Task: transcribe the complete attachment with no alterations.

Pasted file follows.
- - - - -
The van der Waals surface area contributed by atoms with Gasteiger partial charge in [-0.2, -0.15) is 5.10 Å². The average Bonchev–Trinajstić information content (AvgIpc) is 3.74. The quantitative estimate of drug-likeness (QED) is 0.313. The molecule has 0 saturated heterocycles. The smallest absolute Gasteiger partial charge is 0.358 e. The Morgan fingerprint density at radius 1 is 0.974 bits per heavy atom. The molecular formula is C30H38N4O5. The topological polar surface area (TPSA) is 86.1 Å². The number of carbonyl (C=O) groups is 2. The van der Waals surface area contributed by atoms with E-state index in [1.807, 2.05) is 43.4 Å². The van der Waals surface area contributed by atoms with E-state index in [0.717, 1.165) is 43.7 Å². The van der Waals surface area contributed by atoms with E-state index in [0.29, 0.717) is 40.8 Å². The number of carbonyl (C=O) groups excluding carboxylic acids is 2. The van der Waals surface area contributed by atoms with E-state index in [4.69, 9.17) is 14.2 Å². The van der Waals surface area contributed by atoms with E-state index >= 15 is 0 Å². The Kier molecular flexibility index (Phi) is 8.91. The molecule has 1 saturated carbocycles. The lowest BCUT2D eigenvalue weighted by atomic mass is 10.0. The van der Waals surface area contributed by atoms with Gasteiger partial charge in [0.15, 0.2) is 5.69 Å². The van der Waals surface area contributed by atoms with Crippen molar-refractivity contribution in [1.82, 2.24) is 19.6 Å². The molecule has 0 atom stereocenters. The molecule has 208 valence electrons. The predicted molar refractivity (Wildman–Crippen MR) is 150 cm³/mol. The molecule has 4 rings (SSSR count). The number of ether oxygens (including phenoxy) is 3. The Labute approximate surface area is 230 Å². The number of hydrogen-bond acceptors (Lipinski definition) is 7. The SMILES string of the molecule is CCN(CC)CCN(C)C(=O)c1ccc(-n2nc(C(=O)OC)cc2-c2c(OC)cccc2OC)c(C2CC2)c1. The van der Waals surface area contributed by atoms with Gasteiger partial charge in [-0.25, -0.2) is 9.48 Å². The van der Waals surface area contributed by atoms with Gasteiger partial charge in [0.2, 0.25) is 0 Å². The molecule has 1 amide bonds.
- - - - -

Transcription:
The van der Waals surface area contributed by atoms with Gasteiger partial charge in [-0.2, -0.15) is 5.10 Å². The average Bonchev–Trinajstić information content (AvgIpc) is 3.74. The quantitative estimate of drug-likeness (QED) is 0.313. The molecule has 0 saturated heterocycles. The smallest absolute Gasteiger partial charge is 0.358 e. The Morgan fingerprint density at radius 1 is 0.974 bits per heavy atom. The molecular formula is C30H38N4O5. The topological polar surface area (TPSA) is 86.1 Å². The number of carbonyl (C=O) groups is 2. The van der Waals surface area contributed by atoms with E-state index in [1.807, 2.05) is 43.4 Å². The van der Waals surface area contributed by atoms with E-state index in [0.717, 1.165) is 43.7 Å². The van der Waals surface area contributed by atoms with E-state index in [0.29, 0.717) is 40.8 Å². The number of carbonyl (C=O) groups excluding carboxylic acids is 2. The van der Waals surface area contributed by atoms with E-state index in [4.69, 9.17) is 14.2 Å². The van der Waals surface area contributed by atoms with E-state index >= 15 is 0 Å². The Kier molecular flexibility index (Phi) is 8.91. The molecule has 1 saturated carbocycles. The lowest BCUT2D eigenvalue weighted by atomic mass is 10.0. The van der Waals surface area contributed by atoms with Gasteiger partial charge in [0.15, 0.2) is 5.69 Å². The van der Waals surface area contributed by atoms with Crippen molar-refractivity contribution in [1.82, 2.24) is 19.6 Å². The molecule has 0 atom stereocenters. The molecule has 208 valence electrons. The predicted molar refractivity (Wildman–Crippen MR) is 150 cm³/mol. The molecule has 4 rings (SSSR count). The number of ether oxygens (including phenoxy) is 3. The Labute approximate surface area is 230 Å². The number of hydrogen-bond acceptors (Lipinski definition) is 7. The SMILES string of the molecule is CCN(CC)CCN(C)C(=O)c1ccc(-n2nc(C(=O)OC)cc2-c2c(OC)cccc2OC)c(C2CC2)c1. The van der Waals surface area contributed by atoms with Gasteiger partial charge in [-0.25, -0.2) is 9.48 Å². The van der Waals surface area contributed by atoms with Gasteiger partial charge in [0.2, 0.25) is 0 Å². The molecule has 1 amide bonds.